Each check-off on her list: wear yellow, wear a wig, get a sidekick, is accompanied by genuine delight. If some of Cass’ darker side gets short shrift and occasionally Ms. Harvill appears to push a little too hard, her performance is always enjoyable. She manages to nail the humor and the difficult tone of the last scene.

Laura Warner as Lois, the boozy, unwilling-at-first, sidekick, reminds
me of Wanda Sykes in her delivery, which for this role, is not a bad thing at all. She does manage to shade her performance in moments of reflection about her ex with genuine pathos and her realization that he is off to the pyramids is funny and heartbreaking at the same time. If she too seems to over emote at moments, it is perhaps a pitfall of the script that makes it difficult to avoid.

Michael Speck as Kip and Billy Betsill as Captain Mike, the two men in Cass’ life, are both hilariously right in their roles. Strangely enough, they are similar in build and coloring, and the resemblance works in the bizarre world of this play. Each is sincere, deeply wounded or flawed, and desperate for Cass’ affection. The sweaters of Captain Mike and Kip’s secret in his sweater drawer – and the long red sweater he wears – tie in nicely.

Both actors capture the vulnerability of their characters as well as the humor, and Mr. Speck, especially, is adept at the physical craziness.

Again, if neither quite manages to shade their performances with some of the darker colors of their personas, it is made up for by their energy and enthusiasm.

The real-life wedded couple of Alice Montgomery and Chris Hauge play Karla and Glen, a married couple of bumbling non-certified private detectives sent by Kip to find Cass. As these characters, they throw themselves into their assumed identities with abandon, completely unaware of how inept they are. Each brings their own brand of comic timing and physical shtick to their roles. Their funny antics add to the general festive air of the show.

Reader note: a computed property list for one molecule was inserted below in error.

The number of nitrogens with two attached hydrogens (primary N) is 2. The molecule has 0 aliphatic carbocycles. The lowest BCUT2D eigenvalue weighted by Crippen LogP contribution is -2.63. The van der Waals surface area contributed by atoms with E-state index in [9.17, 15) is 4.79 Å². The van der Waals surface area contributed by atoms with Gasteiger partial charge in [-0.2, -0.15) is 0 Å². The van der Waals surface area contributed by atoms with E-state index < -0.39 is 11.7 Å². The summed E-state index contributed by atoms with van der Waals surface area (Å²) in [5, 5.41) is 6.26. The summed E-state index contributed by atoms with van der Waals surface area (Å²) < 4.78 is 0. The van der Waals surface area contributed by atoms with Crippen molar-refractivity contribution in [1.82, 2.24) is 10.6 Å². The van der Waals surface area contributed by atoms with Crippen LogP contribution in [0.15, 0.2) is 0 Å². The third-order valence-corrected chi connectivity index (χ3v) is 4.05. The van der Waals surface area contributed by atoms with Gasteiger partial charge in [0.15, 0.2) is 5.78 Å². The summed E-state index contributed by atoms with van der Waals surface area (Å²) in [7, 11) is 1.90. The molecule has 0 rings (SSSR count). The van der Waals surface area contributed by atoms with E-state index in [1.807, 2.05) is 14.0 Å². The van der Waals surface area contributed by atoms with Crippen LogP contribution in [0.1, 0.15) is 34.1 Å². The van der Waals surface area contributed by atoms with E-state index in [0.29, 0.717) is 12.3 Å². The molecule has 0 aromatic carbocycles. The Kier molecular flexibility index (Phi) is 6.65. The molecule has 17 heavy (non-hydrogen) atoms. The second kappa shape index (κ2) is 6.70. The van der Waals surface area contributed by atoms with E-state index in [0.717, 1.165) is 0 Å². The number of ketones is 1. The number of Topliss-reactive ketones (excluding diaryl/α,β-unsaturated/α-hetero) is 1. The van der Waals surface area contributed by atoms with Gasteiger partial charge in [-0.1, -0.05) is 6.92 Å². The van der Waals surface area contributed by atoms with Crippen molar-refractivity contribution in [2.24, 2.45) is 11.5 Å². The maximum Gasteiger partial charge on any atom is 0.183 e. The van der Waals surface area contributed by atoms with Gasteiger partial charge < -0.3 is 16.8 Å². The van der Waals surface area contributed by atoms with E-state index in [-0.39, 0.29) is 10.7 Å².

And last, but by no means least, is Caroline Dubberly in the multiple roles of Barbara, suffering from pattern baldness, three distinct and hysterical waitresses and, best of all, the therapist who shows up in her clown suit, complete with red afro wig, horn and big shoes, from her gig at a children’s hospital. The therapy session and Newlywed Game she conducts with the other characters are a highlight of the show. Ms. Dubberly swiftly and elegantly delineates each character with a few deft strokes from her considerable bag of theatrical tricks – or should I say skills.
This is an early script from Mr. Lindsay-Abaire and it shows in some aspects, but it is so genuinely strange and engaging that I really don’t care. The perhaps reference to Alice in Wonderland in the title is supported by Lois’ joke about “Drink me! Eat me!” with the tiny booze bottles and the ginormous container of Cheetos and parallels could probably be drawn with some of the other characters as well.

I like the playwright’s quirky sense of humor, and the mixture of tragedy and farce and wildly illogical coincidence, I find intriguing and delightful. One of the characters says, “It may not be what you had in mind, but life can be like that.” That sort of sums up the play for me. Another couple of lines I liked that come at the end of the play and relate to the weird coincidences that start to pile up go, “Maybe it’s the hand of God!” answered by “And maybe it’s just a rock.” Food for thought.

Second Thought Theater presented this play several years ago, but I’m not aware of another production done locally since that time. If you have not yet experienced this script, and if you enjoy the off-beat, funny and strange, the production now playing at the Cox Building Playhouse and presented by Rover Dramawerks is well done and worth a trip. You will be thoroughly entertained and delighted and impressed with the skill of this fine ensemble.

Rover Dramawerks
Cox Building Playhouse, 1517 H. Avenue, Plano, TX 75074

Runs through June 15

Thursday, Friday and Saturday at 8:00pm
Matinee on Saturday, June 1st at 2:00pm
Ticket Prices are Thursday evenings and matinee $16.00, Friday and Saturday evenings $20.00

For info & tix go to or call 972-849-0358